'Volatility is a rate at which the price of a security increases or decreases for a given set of returns. Volatility is measured by calculating the standard deviation of the annualized returns over a given period of time. It shows the range to which the price of a security may increase or decrease. Volatility measures the risk of a security. It is used in option pricing formula to gauge the fluctuations in the returns of the underlying assets. Volatility indicates the pricing behavior of the security and helps estimate the fluctuations that may happen in a short period of time.'

Using this definition on our asset we see for example:- The historical 30 days volatility over 5 years of VanEck Vectors-Africa Index ETF is 19%, which is larger, thus worse compared to the benchmark SPY (13.3%) in the same period.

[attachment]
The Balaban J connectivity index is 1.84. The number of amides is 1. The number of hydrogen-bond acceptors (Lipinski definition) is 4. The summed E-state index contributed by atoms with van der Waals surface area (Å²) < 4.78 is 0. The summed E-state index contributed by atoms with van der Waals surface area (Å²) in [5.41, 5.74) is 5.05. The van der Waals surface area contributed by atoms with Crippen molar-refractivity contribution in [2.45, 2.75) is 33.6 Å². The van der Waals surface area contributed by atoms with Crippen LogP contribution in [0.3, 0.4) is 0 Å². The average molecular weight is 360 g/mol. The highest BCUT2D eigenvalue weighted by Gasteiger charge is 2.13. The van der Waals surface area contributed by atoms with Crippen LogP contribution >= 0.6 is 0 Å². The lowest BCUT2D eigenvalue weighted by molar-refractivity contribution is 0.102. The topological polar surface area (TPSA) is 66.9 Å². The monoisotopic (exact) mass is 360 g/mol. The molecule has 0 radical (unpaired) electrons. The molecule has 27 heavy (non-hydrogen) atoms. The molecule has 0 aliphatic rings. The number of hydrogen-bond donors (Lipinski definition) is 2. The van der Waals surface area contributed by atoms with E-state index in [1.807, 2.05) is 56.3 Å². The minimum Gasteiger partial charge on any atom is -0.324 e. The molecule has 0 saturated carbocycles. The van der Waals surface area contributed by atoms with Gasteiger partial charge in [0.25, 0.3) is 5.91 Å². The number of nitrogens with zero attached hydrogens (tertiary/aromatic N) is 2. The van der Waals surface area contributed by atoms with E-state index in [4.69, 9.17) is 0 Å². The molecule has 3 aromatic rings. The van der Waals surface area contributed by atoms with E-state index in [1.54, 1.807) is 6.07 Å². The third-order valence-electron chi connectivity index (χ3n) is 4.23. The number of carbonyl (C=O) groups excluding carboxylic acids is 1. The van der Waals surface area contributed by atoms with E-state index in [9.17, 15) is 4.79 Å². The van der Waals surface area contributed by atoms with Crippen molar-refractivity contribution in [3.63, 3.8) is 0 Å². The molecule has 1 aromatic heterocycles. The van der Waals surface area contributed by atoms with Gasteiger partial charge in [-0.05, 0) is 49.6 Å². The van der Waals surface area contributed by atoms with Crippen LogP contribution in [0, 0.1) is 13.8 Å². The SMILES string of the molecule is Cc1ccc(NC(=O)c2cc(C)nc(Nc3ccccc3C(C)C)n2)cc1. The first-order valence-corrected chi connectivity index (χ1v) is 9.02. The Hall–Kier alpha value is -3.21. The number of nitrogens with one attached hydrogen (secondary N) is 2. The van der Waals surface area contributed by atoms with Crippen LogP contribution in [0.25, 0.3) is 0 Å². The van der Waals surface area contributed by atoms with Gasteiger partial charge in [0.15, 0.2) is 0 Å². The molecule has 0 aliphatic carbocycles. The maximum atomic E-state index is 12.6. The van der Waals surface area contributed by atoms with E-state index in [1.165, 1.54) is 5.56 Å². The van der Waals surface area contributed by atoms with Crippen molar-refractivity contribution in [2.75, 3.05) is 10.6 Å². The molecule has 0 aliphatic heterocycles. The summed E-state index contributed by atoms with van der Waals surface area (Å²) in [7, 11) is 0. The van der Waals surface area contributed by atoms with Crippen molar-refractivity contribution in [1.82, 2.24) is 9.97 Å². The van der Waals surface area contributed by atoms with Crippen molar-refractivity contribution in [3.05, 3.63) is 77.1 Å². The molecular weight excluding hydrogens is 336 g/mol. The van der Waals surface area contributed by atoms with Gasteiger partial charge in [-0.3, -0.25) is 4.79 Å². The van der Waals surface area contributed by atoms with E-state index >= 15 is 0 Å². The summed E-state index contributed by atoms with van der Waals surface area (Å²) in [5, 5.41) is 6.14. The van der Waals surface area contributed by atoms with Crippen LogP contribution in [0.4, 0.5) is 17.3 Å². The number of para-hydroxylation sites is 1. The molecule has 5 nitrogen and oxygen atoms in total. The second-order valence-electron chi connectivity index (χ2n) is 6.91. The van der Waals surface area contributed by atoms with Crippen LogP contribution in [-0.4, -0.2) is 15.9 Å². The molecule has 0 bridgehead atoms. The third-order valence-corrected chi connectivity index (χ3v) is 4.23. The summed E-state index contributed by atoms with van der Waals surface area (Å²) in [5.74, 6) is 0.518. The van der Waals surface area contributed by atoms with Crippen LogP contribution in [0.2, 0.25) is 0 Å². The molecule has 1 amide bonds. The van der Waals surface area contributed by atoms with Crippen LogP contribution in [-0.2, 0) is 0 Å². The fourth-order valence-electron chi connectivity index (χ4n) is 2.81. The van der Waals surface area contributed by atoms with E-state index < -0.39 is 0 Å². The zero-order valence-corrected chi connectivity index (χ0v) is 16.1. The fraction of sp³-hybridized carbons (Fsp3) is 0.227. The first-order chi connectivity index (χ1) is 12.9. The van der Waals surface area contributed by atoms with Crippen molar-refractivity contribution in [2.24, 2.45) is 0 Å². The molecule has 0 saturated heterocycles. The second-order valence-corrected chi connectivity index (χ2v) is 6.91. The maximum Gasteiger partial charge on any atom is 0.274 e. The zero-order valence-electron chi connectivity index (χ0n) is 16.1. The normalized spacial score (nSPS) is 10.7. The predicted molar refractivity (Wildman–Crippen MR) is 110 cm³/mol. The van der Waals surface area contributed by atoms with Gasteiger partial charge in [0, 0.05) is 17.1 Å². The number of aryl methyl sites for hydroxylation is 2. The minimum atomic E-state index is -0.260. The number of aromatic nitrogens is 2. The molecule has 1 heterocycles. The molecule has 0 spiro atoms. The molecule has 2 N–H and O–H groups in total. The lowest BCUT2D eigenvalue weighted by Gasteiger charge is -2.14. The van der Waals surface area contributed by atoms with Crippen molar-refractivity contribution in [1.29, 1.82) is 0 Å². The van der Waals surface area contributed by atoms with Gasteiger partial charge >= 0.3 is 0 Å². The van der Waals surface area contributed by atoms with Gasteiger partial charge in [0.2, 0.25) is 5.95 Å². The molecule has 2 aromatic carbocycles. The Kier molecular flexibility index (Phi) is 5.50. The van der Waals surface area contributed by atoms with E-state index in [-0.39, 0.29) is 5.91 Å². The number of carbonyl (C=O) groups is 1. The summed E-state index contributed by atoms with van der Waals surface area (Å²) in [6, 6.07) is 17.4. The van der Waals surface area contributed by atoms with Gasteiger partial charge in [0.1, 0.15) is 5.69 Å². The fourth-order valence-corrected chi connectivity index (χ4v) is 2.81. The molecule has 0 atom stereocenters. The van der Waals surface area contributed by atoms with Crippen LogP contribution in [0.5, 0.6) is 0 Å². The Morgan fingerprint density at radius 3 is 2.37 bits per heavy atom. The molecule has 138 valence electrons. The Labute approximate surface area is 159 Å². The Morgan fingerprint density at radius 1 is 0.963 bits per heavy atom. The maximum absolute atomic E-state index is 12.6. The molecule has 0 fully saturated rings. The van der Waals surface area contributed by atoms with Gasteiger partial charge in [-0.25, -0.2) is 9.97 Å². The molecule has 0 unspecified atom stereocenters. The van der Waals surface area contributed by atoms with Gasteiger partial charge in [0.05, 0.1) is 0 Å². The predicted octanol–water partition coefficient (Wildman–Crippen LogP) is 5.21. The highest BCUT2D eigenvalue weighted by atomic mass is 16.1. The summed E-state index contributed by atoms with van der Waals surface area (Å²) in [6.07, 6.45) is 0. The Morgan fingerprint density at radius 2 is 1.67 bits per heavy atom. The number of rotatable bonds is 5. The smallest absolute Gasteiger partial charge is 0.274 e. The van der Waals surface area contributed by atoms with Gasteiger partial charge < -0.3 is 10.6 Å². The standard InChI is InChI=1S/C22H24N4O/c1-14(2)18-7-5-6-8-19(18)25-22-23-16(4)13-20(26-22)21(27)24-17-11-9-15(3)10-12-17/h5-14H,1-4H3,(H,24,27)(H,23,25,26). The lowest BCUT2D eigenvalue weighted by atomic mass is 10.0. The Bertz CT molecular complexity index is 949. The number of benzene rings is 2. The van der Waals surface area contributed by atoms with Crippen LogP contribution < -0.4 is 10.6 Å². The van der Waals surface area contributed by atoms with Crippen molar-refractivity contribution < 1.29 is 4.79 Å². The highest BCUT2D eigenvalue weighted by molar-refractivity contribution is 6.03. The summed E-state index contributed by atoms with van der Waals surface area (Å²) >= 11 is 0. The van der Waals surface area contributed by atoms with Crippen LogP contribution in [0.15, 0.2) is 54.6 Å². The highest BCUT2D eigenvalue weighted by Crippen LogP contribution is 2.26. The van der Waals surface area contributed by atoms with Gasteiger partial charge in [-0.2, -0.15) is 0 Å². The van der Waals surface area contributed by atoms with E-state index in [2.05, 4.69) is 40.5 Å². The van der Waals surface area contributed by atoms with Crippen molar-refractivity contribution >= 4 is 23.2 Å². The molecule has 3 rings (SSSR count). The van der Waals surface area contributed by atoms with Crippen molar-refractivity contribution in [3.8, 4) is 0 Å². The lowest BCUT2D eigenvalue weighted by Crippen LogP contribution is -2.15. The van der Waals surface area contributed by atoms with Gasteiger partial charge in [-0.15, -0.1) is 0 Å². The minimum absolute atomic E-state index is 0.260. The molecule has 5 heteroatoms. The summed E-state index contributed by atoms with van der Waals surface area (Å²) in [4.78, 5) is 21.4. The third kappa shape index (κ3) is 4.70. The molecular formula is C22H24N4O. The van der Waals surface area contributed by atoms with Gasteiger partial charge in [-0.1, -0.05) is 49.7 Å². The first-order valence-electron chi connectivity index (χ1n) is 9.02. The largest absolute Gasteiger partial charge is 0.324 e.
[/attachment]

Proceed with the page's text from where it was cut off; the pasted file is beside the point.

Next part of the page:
- During the last 3 years, the volatility is 18.7%, which is higher, thus worse than the value of 12.5% from the benchmark.

'The downside volatility is similar to the volatility, or standard deviation, but only takes losing/negative periods into account.'

Applying this definition to our asset in some examples:- The downside volatility over 5 years of VanEck Vectors-Africa Index ETF is 19%, which is larger, thus worse compared to the benchmark SPY (14.6%) in the same period.
- During the last 3 years, the downside deviation is 19.1%, which is higher, thus worse than the value of 14.2% from the benchmark.